Celiac Disease Vaccine Candidate Granted FDA Fast Track
The U.S. Food and Drug Administration (FDA) has granted Fast Track designation to the celiac disease therapeutic vaccine candidate, Nexvax2.
This is important news since celiac disease is estimated to affect 1 in 100 people worldwide. Two and one-half million Americans are undiagnosed and are at risk for long-term health complications, according to Celiac.org.
The Nexvax2 vaccine consists of a proprietary combination of three, short peptides that represent the gluten-derived immune-activating epitopes in HLA-DQ2.5+ patients.
Nexvax2 is an epitope-specific immunotherapy, a class of therapeutic vaccine, that reprograms the T cells responsible for celiac disease to stop triggering a pro-inflammatory response.
Nexvax2 is being developed by ImmusanT Inc. to protect celiac disease (CeD) patients who carry the HLA-DQ2.5 immune recognition genes, from inadvertent gluten exposure.
Leslie Williams, chief executive officer for ImmusanT said in a press release, "Currently, there are no disease-modifying therapies for this condition. Our hope is that by helping restore immune tolerance towards gluten, Nexvax2 will improve quality of life and prevent the serious complications of chronic gluten exposure in celiac disease patients."
Patients with HLA-DQ2.5 genes account for more than 90 percent of the CeD population.
HLA genes represent the main risk factor in autoimmune disorders reported a recent study.
The FDA grants fast-track status to certain investigational drugs to expedite the development and/or review process for therapeutic candidates with the potential to fulfill the unmet needs of patients with serious or life-threatening conditions.
Administered as a subcutaneous injection, Nexvax2 has completed multiple Phase 1b clinical trials, which yielded data supporting safety and tolerability as well as proof-of-mechanism and effectiveness.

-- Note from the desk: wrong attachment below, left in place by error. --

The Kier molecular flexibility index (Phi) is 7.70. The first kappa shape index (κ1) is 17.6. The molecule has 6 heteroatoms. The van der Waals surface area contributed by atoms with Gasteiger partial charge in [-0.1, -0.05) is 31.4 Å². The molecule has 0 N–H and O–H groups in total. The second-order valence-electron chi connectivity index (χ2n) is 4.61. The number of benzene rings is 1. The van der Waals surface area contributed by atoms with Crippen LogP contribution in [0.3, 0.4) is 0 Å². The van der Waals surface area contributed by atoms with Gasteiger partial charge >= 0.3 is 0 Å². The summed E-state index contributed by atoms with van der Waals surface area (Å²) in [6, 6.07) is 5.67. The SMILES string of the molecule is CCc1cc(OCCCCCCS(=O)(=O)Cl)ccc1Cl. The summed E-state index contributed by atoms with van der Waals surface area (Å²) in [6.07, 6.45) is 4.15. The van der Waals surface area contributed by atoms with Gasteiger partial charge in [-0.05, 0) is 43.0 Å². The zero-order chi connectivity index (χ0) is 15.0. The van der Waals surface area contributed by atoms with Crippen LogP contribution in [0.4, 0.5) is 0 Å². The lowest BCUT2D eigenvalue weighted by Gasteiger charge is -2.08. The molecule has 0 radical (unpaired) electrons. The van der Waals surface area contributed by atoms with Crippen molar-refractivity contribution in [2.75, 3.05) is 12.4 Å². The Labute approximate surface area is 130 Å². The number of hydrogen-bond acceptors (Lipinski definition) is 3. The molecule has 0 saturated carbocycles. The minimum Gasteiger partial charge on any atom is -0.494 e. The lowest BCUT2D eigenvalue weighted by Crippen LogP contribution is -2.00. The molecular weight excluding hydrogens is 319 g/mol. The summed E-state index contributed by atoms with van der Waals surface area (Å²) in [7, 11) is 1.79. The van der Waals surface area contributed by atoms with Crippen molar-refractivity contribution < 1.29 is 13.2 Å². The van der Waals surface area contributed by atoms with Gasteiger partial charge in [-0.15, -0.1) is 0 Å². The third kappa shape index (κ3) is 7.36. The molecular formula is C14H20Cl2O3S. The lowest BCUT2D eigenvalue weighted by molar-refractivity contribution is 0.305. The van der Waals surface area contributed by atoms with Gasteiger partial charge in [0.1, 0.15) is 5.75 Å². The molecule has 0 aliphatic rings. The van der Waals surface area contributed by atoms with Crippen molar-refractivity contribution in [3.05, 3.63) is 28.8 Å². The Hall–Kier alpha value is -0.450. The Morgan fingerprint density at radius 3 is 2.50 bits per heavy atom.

A global Phase 2 study assessing Nexvax2 is currently recruiting patients.
ImmusanT’s Phase 2 RESET trial is a randomized, double-blind, placebo-controlled study in HLA-DQ2.5+ adults with CeD to assess the effect of Nexvax2 on symptoms after masked gluten food challenge. The trial intends to enroll approximately 150 patients across the U.S., Australia and New Zealand.
Celiac disease is a serious autoimmune disorder that can occur in genetically predisposed people where the ingestion of gluten leads to damage in the small intestine, says Celiac.org.
ImmusanT is a clinical-stage company leveraging its Epitope-Specific Immuno-Therapy™ (ESIT™) platform to deliver first-in-class peptide-based immunomodulatory vaccine therapies to patients with autoimmune diseases.
- ImmusanT Secures Fast-Track Designation for Lead Therapeutic Vaccine Candidate Nexvax2 for Patients with Celiac Disease (CeD)
- A Study of the Safety, Efficacy and Tolerability of Nexvax-2 in Patients With Celiac Disease (CeD)
- A Promising Celiac Disease Drug is Moving into Phase II Clinical Trial
- Celiac Disease Vaccine Candidate Launches Phase 2 Study